Modern life is busy. Even in a place like Victoria where the hustle and bustle of city living are mitigated by beautiful surroundings that are nature-made to help us enjoy the great outdoors. Is it any wonder that we do what we can to unwind at every available opportunity?
As part of the quest to relax, many spas offer “massage” services that may be relaxing. Relaxation may well be what you’re after, and there is nothing wrong with that, but understanding your goals can help inform your plans.
Questions to Ask About Massage Therapy in Victoria
First and foremost, we’re not to diminish the efforts of the hard working staff at spas in Victoria. As a matter of fact, many of the people working in the spa industry are registered massage therapists. This is less about demeaning spas than it is about making sure you understand the treatment you are signing up for when you are booking your appointment.
A clue to what you’re getting will be visible when you start your research. In some cases, you will be asked if you would like an RMT receipt as part of your spa visit. If you’re not, or you ask about a receipt and one is not available, your appointment will likely be with a spa practitioner and not a registered massage therapist. But what’s the difference?
Masseuse vs. Registered Massage Therapist (RMT)
As a Registered Massage Therapist Victoria BC residents visit on a regular basis, we have had the opportunity to provide evidence-based care to treat many of the common complaints that are associated with modern life. Therapeutic massage treatment has been used as a stand-alone or supplementary therapy for a host of conditions, including headaches, arthritis, back pain, muscle spasms, tendonopathy and sports injuries.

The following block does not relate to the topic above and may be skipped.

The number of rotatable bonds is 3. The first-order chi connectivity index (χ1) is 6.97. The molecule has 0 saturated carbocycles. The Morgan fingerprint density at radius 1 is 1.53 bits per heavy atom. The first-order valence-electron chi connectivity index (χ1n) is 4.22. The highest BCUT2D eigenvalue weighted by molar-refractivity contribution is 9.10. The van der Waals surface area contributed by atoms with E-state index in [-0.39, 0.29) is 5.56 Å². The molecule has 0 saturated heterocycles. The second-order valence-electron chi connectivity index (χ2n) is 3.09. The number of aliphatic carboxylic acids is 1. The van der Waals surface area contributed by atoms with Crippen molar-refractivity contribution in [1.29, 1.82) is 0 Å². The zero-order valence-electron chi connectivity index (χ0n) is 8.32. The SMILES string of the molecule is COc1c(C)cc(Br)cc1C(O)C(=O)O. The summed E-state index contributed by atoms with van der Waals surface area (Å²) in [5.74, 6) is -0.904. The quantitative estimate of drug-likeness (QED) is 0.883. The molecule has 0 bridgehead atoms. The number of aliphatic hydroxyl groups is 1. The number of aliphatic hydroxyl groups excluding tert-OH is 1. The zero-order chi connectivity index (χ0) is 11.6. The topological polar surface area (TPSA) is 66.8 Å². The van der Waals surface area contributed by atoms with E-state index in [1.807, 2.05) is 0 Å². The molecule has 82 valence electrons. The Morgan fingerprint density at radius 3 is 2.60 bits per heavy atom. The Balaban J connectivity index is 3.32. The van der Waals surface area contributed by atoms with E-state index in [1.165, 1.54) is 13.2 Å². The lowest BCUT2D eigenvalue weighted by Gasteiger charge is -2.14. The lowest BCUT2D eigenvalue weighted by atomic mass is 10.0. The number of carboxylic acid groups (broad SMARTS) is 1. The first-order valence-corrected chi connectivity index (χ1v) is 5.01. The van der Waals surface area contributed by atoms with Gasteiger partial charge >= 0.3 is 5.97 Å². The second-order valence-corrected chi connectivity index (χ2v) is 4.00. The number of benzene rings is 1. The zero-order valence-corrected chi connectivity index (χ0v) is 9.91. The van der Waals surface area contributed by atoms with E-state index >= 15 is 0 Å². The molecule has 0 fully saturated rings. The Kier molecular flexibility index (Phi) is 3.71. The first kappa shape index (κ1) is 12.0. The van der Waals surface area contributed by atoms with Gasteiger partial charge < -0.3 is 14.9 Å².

In the province of British Columbia, RMTs complete 3,000+ hours of training at an accredited school and must pass a set of exams that are mandated by the College of Massage Therapists of BC. RMTs must also keep up with continuing education as part of their post-graduation training to maintain good standing with the College.
Spa practitioners may well have some training, but it’s somewhere in the range of 300-1000 hours. There are no exams to pass, and continuing education is not mandated to work as a “masseuse” in a spa. Spa practitioners are prohibited by law from calling the service they offer massage therapy or from calling themselves massage therapists.
If you are visiting a spa as a recreational activity to relax and unwind, this may well suit your needs. Don’t underestimate the restorative feelings of human touch! In fact, you may achieve the same sensations of peace and restfulness by asking your friend or partner to rub your neck and shoulders after a long day at the office. However, if you are hoping to address a nagging pain or health condition, your time will be better spent seeking out massage therapy Victoria residents recommend and refer time and time again.
Understanding the Difference Between Therapy and Recreation
There is absolutely nothing wrong with taking a day out for some self-care, and if a spa is how you choose to do that, by all means, have a great time! Just recognize and understand that what you are receiving may be recreational therapy, not massage therapy. For pain management and an ongoing treatment plan to help mitigate health conditions, choose the services of a registered massage therapist instead.
If you are booking an RMT massage at a spa, rather than a massage therapy clinic, know that this comes at a price. While it varies by plan and provider, your insurance provider will generally only cover what are deemed “reasonable and customary” massage therapy charges; the premium paid for a spa experience will likely not be provided for under your benefits.
Achieve Health is a massage therapy, physiotherapy and chiropractic clinic in Victoria BC. We offer evidence-based care to help our clients get more out of life with effective treatments to treat pain and improve mobility. To learn how we can help you, book an appointment online or call us at (250) 384-5211.